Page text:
Tribland residents and visitors who have had trouble while boarding or de-boarding Amtrak trains in Holdrege due to lack of handicapped-accessibility at the station there may be eligible for compensation, Amtrak has announced.

According to the government-owned passenger rail company and the U.S. Department of Justice, the Holdrege station is Nebraska’s only Amtrak location covered under the settlement agreement that prompted establishment of the compensation fund.

Holdrege is 50 miles southwest of Hastings, which has a handicapped-accessible Amtrak station. Both stations are visited by the California Zephyr, which provides service between Chicago and San Francisco with westbound and eastbound departures three times per week and Nebraska stops in Omaha, Lincoln, Hastings, Holdrege and McCook.

Residents and visitors to communities on Tribland’s western flank sometimes board and de-board the trains in Holdrege, depending on whether Hastings or Holdrege is closer to their homes or destinations. Under the schedule that took effect in October 2020, both westbound and eastbound stops in Hastings and Holdrege are scheduled for the overnight hours — Tuesdays, Thursdays and Sundays for westbound trains and Mondays, Thursdays and Saturdays for eastbound trains.

The settlement agreement, which is between Amtrak and the Department of Justice, covers riders who suffered harm due to alleged violations of the Americans With Disabilities Act that occurred between July 27, 2013, and Dec. 2, 2020.

The $2.25 million compensation fund is to provide for passengers who have a mobility disability and were harmed physically or emotionally because of accessibility issues at Holdrege or any of 63 other Amtrak stations across the United States. Other identified problem stations on the California Zephyr route include Princeton, Illinois; Mount Pleasant, Creston and Burlington, Iowa; and Fort Morgan, Granby and Glenwood Springs, Colorado.

Examples of ADA issues at the various stations include inaccessible parking, steep slopes or steps to get into the stations; lack of directional signs; restrooms with inaccessible entrances, stalls or sinks; high ticket counters; deteriorated platforms; and narrow routes at stations.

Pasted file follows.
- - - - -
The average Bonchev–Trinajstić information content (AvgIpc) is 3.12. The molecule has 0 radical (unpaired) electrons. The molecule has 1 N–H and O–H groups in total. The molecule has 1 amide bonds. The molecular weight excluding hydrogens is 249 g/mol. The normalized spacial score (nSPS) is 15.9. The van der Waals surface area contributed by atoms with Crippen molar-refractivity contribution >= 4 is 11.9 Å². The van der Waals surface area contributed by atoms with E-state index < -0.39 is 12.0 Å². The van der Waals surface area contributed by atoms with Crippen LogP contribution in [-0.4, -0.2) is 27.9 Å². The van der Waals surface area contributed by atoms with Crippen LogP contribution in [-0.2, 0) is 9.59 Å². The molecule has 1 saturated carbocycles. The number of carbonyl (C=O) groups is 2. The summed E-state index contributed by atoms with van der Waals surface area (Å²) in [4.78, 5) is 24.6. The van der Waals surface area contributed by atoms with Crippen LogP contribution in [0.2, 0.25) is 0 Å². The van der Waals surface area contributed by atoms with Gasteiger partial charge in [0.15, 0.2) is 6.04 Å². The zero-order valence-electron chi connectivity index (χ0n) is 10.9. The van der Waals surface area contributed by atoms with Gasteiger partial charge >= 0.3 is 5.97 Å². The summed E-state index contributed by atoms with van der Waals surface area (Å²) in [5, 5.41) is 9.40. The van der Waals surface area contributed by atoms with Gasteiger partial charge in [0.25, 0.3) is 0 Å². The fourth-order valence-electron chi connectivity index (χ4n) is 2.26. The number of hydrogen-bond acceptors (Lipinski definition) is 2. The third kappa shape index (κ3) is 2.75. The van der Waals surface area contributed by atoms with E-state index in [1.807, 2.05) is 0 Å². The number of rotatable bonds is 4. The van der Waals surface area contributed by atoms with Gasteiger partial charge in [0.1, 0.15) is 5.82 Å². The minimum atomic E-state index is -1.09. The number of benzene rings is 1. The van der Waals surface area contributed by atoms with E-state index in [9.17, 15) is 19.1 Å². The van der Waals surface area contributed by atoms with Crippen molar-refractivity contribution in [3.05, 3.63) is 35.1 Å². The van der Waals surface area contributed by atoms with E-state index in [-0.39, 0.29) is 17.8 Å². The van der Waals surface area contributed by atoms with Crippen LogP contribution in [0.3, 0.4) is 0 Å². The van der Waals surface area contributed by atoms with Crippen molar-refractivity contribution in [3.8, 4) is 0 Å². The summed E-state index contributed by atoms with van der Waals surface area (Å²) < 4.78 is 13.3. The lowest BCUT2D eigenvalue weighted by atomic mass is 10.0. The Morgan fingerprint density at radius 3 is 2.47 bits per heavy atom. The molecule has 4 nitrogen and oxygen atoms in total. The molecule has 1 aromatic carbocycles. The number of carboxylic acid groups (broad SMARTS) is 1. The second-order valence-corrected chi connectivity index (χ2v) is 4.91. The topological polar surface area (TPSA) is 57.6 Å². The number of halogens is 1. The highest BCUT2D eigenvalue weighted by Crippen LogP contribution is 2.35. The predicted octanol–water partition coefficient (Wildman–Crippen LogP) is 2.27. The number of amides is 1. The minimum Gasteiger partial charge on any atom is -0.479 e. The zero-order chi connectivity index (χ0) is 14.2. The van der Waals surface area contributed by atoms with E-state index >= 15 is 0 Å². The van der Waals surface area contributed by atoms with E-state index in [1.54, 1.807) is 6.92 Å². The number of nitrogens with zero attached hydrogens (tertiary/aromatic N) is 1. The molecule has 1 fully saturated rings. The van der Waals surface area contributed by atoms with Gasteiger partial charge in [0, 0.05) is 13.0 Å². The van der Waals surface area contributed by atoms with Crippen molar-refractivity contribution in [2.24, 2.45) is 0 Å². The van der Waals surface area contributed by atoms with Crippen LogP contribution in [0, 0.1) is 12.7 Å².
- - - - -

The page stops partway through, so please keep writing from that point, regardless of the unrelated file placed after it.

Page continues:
According to the Department of Justice, those potentially eligible for compensation may have lived in the communities where the problem stations are located or may have visited or desired to visit a place closer to one or more of those stations than any accessible, alternative Amtrak station.

After Congress passed the ADA and President George H.W. Bush signed it into law in 1990, Amtrak was given 20 years to bring its stations into compliance. An investigation in 2013 by by the National Disability Rights Network found many ADA violations still existing and filed a complaint with the Department of Justice, which investigated.

Under terms of the settlement agreement, Amtrak not only will compensate those who suffered harm, but also now will bring the problem stations into compliance.

Deadline to submit compensation claims is May 29. To learn more about the settlement or to learn how to file a claim, visit Other ways to get information on filing a claim are to send an email with your name, address and telephone number to info@AmtrakDisability; or to call the fund administrator at 888-334-6165 or TTY 866-411-6976.

Disability Rights Nebraska, a nonprofit advocacy group, issued a news release Monday seeking to publicize the settlement agreement and how to file compensation claims.

“While this is a nationwide settlement, we want to make sure any Nebraskan who faced barriers at the Holdrege Ambrak station knows they are now entitled to compensation,” said Taania Diaz, legal services director of the organization. “Nebraskans are known for being welcoming and friendly — we want everyone traveling through our state to have a barrier-free experience.”

More information on the Americans With Disabilities Act is available at or from the Department of Justice’s ADA Information Line at 800-514-0301 or TTY 800-514-0383.